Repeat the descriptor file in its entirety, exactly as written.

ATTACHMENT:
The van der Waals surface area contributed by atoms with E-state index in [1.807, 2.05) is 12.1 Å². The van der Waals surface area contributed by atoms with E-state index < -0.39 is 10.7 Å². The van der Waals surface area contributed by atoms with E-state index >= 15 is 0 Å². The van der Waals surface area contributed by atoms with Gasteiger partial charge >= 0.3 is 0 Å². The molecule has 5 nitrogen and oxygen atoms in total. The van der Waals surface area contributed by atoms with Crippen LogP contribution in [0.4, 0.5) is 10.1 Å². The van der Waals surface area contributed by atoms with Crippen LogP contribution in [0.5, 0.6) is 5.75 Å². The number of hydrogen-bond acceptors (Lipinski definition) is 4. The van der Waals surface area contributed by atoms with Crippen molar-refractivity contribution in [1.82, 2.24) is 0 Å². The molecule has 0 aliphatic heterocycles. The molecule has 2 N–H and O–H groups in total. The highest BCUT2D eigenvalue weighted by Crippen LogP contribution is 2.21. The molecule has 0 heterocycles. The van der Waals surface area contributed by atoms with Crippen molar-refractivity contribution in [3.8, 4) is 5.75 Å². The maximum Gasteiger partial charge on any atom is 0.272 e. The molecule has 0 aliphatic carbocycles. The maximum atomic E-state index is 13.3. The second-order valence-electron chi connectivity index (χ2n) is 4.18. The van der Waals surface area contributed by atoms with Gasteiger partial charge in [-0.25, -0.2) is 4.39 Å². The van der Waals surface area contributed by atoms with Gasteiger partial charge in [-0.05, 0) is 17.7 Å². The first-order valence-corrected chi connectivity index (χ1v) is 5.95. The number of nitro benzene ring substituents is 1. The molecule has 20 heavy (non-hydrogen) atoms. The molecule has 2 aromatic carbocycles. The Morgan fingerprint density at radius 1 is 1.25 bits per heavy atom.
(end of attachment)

The van der Waals surface area contributed by atoms with E-state index in [1.807, 2.05) is 12.1 Å². The van der Waals surface area contributed by atoms with E-state index < -0.39 is 10.7 Å². The van der Waals surface area contributed by atoms with E-state index >= 15 is 0 Å². The van der Waals surface area contributed by atoms with Gasteiger partial charge >= 0.3 is 0 Å². The molecule has 5 nitrogen and oxygen atoms in total. The van der Waals surface area contributed by atoms with Crippen LogP contribution in [0.4, 0.5) is 10.1 Å². The van der Waals surface area contributed by atoms with Crippen LogP contribution in [0.5, 0.6) is 5.75 Å². The number of hydrogen-bond acceptors (Lipinski definition) is 4. The van der Waals surface area contributed by atoms with Crippen molar-refractivity contribution in [1.82, 2.24) is 0 Å². The molecule has 0 aliphatic heterocycles. The molecule has 2 N–H and O–H groups in total. The highest BCUT2D eigenvalue weighted by Crippen LogP contribution is 2.21. The molecule has 0 heterocycles. The van der Waals surface area contributed by atoms with Crippen molar-refractivity contribution in [3.8, 4) is 5.75 Å². The maximum Gasteiger partial charge on any atom is 0.272 e. The molecule has 0 aliphatic carbocycles. The maximum atomic E-state index is 13.3. The second-order valence-electron chi connectivity index (χ2n) is 4.18. The van der Waals surface area contributed by atoms with Gasteiger partial charge in [-0.25, -0.2) is 4.39 Å². The van der Waals surface area contributed by atoms with Gasteiger partial charge in [-0.05, 0) is 17.7 Å². The first-order valence-corrected chi connectivity index (χ1v) is 5.95. The number of nitro benzene ring substituents is 1. The molecule has 20 heavy (non-hydrogen) atoms. The molecule has 2 aromatic carbocycles. The Morgan fingerprint density at radius 1 is 1.25 bits per heavy atom.